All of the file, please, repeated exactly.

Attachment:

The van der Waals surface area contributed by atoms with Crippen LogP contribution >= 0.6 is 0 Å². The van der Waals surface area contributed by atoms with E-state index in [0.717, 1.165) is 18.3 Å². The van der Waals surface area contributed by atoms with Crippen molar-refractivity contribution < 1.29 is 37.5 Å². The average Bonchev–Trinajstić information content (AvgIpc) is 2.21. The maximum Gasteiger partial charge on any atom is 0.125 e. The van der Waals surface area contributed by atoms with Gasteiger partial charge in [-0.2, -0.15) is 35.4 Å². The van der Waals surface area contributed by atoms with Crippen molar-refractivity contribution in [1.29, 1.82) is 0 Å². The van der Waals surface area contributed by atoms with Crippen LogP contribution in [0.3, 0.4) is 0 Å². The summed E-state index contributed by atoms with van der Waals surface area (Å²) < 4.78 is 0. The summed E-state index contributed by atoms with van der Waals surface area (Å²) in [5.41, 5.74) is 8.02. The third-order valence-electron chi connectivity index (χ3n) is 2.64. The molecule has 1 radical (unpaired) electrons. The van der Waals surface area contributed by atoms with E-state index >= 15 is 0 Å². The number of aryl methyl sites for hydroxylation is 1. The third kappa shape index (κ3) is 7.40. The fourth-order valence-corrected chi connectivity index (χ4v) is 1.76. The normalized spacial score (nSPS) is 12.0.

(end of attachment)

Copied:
The van der Waals surface area contributed by atoms with Crippen LogP contribution >= 0.6 is 0 Å². The van der Waals surface area contributed by atoms with E-state index in [0.717, 1.165) is 18.3 Å². The van der Waals surface area contributed by atoms with Crippen molar-refractivity contribution < 1.29 is 37.5 Å². The average Bonchev–Trinajstić information content (AvgIpc) is 2.21. The maximum Gasteiger partial charge on any atom is 0.125 e. The van der Waals surface area contributed by atoms with Gasteiger partial charge in [-0.2, -0.15) is 35.4 Å². The van der Waals surface area contributed by atoms with Crippen molar-refractivity contribution in [1.29, 1.82) is 0 Å². The van der Waals surface area contributed by atoms with Crippen LogP contribution in [0.3, 0.4) is 0 Å². The summed E-state index contributed by atoms with van der Waals surface area (Å²) < 4.78 is 0. The summed E-state index contributed by atoms with van der Waals surface area (Å²) in [5.41, 5.74) is 8.02. The third-order valence-electron chi connectivity index (χ3n) is 2.64. The molecule has 1 radical (unpaired) electrons. The van der Waals surface area contributed by atoms with E-state index >= 15 is 0 Å². The number of aryl methyl sites for hydroxylation is 1. The third kappa shape index (κ3) is 7.40. The fourth-order valence-corrected chi connectivity index (χ4v) is 1.76. The normalized spacial score (nSPS) is 12.0.